"Perhaps my lack of enthusiasm for Friendfeed has to do with my goal to reduce the amount of digital noise..."
Mark Evans nails exactly how I feel about FriendFeed in his post: "The Digerati’s Love Affair With Friendfeed".
He points out how Haterington says people are just moving from Twitter to Friendfeed, because of Twitter's scaling issues.
For the 99% of us on Twitter who don't follow 8,000 people, that makes no sense at all. I get a big chunk of my tweets on my phone, because I like knowing, in short, real time snippets, what my actual friends are up to. That's what I think of Twitter as. Do I need to know, on my phone, in real time, when they all post photos, blog posts, favorite music, comment on other people's blogs, etc... Yeah, not so much.
To me, they're two totally different apps...not even close. Friendfeed is basically an RSS reader for the social actions of a critical mass of people--all of their social actions. It's built to be a firehose--a completely out of context firehose of all sorts of different content. Twitter, on the other hand, is built off of short messages in real time. How this is supposed to be a replacement for Twitter I have no idea.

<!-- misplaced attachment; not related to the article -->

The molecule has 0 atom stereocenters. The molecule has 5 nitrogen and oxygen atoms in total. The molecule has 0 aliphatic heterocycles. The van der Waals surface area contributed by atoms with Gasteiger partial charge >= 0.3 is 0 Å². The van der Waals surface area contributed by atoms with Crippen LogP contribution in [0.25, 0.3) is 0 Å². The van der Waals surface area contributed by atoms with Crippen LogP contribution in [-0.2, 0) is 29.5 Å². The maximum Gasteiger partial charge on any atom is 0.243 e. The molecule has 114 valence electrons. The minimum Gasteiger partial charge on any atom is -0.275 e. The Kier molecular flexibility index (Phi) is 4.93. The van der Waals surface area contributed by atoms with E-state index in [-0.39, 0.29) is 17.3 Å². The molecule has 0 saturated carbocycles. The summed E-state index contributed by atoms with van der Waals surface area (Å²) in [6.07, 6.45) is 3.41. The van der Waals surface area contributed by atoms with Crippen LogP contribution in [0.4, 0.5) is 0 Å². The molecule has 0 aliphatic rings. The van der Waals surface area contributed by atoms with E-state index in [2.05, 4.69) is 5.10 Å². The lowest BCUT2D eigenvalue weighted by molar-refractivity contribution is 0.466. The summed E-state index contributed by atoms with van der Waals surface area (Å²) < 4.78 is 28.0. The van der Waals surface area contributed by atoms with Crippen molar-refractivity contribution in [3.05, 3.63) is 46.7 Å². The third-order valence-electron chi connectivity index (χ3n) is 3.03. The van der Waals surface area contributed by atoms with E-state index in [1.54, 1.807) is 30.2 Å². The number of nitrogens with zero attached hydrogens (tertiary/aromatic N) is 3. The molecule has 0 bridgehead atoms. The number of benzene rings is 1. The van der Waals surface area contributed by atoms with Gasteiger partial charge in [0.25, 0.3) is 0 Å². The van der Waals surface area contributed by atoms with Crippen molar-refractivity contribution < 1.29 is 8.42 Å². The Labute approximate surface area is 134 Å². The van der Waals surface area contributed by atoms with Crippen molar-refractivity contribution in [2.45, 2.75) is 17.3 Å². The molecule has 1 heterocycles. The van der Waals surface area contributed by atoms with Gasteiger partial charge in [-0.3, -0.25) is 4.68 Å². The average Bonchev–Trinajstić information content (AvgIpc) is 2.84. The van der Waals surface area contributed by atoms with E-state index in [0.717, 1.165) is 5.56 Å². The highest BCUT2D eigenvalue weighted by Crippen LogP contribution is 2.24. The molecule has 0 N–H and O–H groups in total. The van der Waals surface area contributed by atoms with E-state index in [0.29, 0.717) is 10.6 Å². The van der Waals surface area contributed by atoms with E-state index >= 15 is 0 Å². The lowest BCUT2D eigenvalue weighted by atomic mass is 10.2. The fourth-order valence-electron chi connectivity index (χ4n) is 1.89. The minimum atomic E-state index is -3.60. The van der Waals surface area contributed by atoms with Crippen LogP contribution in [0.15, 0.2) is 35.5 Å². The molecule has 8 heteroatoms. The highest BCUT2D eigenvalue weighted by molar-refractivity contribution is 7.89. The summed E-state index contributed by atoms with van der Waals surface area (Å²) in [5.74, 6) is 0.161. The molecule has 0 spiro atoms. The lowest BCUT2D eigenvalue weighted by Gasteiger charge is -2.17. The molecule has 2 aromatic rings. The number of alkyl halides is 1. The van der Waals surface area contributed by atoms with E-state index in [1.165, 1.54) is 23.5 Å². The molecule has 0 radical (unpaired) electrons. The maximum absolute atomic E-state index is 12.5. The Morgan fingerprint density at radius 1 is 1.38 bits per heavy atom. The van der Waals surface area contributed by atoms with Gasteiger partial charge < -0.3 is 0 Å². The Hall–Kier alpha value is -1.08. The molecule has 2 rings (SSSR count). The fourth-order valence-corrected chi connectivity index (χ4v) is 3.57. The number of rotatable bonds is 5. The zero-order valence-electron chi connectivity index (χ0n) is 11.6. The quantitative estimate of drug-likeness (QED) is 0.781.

How exactly does FriendFeed help me meet up with people at the Shake Shack...like now?
I think some of the digerati need to understand that they don't use these applications like most of the rest of us who are using them do, and that even just being in the groups that do mean we're a small segment of the population.
Call me old fashioned, but there's a group I want to see Flickr photos from, a group I want to share music with, some people I want to see the tweets of, and so on... and these groups hardly overlap at all. Not only that, I want a relevant set of features in each context..."loving" certain songs, sending certain blog posts to del.icio.us and labeling certain photos with funny notes.
FriendFeed seems to cater to the same kind of crowd that treats content consumption and audience creation like some kind of contest that involves belt unbuckling and rulers.